When you're using an all butter buttercream, you can't really avoid having darker areas in some places as you smooth it out; especially if you are very careful when you first apply it then try to go back over it to do any kind of touch-up; no matter how careful you are.  That's where the buttercream color will darken and you can't do anything about it.  As Wendy mentions, I've even seen some places whom I know use vegetable shortening (as well as butter) in their frostings have a similar issue.  Sometimes people say it's the salt in that kind of buttercream that makes it happen, but I have no idea. But you can see tiny pin dot spots in the frosting; and you can see where someone went over it to smooth it out.  Kind of like when you rub a piece of velvet cloth - the nap changes and you get two colors (lighter and darker).  You have two different shades of colored frosting.


I agree with Wendy; Wilton colors are not wonderful; I like to use a gel-paste color (Americolor or Chefmaster) but still, you aren't going to get an exact match, and color changes over time.  Even in my cooler, where purple will fade to blue or blue fades to something awful and don't get me started on black.  Depending on whether the manufacturer uses green as a base color for black or something else, that's what you'll end up with.  With the Americolor Warm Brown, I can guarantee it will be pink in the morning!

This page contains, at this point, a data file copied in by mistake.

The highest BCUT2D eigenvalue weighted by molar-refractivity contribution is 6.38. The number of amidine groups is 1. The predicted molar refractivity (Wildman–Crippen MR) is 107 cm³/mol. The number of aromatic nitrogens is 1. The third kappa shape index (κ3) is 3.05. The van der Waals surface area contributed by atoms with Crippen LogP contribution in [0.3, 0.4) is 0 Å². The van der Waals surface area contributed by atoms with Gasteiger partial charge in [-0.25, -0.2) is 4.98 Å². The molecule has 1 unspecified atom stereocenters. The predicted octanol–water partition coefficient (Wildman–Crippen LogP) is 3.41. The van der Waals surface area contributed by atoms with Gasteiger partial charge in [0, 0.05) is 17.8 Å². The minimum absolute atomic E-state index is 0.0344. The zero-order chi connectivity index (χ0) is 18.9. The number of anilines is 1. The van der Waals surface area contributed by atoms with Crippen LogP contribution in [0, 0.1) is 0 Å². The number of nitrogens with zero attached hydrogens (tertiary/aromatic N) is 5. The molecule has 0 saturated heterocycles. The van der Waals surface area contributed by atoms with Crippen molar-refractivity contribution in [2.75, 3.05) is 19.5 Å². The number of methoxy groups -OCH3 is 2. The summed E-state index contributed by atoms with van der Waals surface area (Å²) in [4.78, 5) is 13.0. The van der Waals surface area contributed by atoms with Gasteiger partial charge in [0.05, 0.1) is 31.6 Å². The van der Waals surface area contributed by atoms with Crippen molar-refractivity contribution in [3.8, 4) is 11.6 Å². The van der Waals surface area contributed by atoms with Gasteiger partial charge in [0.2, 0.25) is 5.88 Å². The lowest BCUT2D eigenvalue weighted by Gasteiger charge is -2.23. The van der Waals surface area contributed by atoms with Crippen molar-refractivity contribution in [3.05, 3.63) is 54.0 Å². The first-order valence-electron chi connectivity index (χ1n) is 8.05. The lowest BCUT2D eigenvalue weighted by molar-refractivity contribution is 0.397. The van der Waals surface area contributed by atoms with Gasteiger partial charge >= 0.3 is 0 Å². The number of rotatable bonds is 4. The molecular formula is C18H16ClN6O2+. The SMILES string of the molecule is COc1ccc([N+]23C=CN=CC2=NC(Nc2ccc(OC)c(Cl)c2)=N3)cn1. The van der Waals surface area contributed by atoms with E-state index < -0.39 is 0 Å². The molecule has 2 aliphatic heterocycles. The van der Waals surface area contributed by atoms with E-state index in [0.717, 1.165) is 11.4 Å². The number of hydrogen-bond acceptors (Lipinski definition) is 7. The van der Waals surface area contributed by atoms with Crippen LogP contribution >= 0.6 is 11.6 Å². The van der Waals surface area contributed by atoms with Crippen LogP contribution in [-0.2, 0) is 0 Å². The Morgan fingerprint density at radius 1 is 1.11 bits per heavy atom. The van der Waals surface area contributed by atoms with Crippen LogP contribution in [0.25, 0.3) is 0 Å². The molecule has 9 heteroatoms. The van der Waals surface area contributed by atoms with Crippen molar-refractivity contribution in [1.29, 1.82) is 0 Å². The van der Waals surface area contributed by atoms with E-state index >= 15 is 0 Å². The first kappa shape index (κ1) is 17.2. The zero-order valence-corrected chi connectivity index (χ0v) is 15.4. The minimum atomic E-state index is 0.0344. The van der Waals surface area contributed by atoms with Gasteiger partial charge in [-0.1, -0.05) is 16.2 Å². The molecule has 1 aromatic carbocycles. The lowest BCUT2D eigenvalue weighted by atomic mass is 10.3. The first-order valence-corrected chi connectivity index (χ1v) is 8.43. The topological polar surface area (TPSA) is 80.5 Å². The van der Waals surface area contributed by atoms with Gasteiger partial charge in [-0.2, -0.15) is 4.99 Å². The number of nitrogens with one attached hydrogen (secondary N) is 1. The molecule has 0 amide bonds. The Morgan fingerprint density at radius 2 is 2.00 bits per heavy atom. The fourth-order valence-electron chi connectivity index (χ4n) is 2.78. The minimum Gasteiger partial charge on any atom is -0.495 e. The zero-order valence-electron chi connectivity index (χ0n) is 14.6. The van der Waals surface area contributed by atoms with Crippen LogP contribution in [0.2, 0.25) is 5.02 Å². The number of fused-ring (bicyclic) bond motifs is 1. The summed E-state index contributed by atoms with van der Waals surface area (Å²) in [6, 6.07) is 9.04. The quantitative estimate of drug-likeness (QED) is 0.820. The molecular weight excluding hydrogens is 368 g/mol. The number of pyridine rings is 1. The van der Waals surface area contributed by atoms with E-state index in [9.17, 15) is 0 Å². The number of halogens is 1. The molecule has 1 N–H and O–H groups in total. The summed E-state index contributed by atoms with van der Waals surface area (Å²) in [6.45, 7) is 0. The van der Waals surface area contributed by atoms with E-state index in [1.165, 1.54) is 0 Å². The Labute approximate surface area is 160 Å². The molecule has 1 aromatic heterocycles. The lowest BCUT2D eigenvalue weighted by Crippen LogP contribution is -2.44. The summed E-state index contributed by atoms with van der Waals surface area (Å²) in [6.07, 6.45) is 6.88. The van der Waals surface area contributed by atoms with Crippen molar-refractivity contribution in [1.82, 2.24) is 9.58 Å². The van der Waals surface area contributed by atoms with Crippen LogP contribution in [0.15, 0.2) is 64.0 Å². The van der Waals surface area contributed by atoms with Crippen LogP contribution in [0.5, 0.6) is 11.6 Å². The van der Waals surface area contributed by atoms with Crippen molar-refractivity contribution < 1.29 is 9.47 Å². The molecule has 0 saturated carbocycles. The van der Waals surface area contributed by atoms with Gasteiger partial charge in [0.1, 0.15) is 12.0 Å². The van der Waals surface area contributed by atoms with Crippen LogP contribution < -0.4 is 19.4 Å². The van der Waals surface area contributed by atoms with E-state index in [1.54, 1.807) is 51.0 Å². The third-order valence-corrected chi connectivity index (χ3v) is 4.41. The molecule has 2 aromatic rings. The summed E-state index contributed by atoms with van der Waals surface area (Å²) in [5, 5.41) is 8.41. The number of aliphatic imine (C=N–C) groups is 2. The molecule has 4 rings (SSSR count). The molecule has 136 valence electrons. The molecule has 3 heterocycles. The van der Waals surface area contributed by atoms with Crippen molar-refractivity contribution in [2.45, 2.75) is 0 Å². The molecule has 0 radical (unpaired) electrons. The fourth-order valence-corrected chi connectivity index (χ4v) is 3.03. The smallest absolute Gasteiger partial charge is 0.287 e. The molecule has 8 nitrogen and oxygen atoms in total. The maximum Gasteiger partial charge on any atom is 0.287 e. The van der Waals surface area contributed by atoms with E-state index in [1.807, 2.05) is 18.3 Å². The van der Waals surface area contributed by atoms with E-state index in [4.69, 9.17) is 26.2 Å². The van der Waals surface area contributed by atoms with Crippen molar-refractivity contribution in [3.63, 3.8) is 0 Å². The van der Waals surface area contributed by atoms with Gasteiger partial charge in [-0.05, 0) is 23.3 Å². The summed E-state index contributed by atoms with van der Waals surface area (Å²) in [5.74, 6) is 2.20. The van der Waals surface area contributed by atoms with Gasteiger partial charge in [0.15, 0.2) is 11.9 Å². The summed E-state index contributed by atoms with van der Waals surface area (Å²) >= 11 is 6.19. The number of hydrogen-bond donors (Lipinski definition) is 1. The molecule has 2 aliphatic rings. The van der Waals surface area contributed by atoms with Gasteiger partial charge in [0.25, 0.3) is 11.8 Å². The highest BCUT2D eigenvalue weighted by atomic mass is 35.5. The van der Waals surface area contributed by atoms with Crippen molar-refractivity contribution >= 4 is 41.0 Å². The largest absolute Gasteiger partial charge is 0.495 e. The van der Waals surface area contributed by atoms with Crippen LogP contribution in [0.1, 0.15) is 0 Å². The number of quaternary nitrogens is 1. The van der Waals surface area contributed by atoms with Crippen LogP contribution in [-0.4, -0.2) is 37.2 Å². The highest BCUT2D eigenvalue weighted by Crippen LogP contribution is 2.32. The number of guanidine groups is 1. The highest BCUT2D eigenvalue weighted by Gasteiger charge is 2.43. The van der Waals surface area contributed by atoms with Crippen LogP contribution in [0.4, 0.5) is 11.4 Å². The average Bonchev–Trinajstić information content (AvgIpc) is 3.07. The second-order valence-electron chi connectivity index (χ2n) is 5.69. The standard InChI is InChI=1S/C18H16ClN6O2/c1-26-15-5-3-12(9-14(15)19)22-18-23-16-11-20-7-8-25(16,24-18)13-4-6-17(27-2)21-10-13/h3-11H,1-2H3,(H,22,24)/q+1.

If the spotting was like tiny pin dots in the frosting, I've seen that happen when the egg whites are beaten too much - I can see it when the buttercream has no color in it! (The Italian Meringue kind, I mean) and if you add a color to the frosting it is much more noticeable.

 

I use a French buttercream (except when the client wants something blue) and have never had a problem with colours changing, I'm not sure if I've just been lucky over the years or if it's the egg yolks v. egg whites or the brand of food colouring.  I also don't use salt in my buttercream <gasp - I know>.

HI John-

 

We just added Pur Colour to our line of products. They come from Couture Confections in Colorado. The are all natural colorants. I think the Dry Powdered Colorant would work best for you, want to try it? The dry colorants are for fondant, batter, whipped cream and frosting. We have brown. Let me know- I can send you a sample to try to see if it works for you. Or you can just order one- they come in 4 oz bags- goes a long way! Let me know- love to help! 

Just a thought. Have you tried Printing different shades of brown onto Photofrost sheets and wrapping thre cake that way to show layers? I recently did that with a baby shower cake and it worked. Best of luck to you. I know it is frustrating to spend alot of time on some thing only to have it fail . : (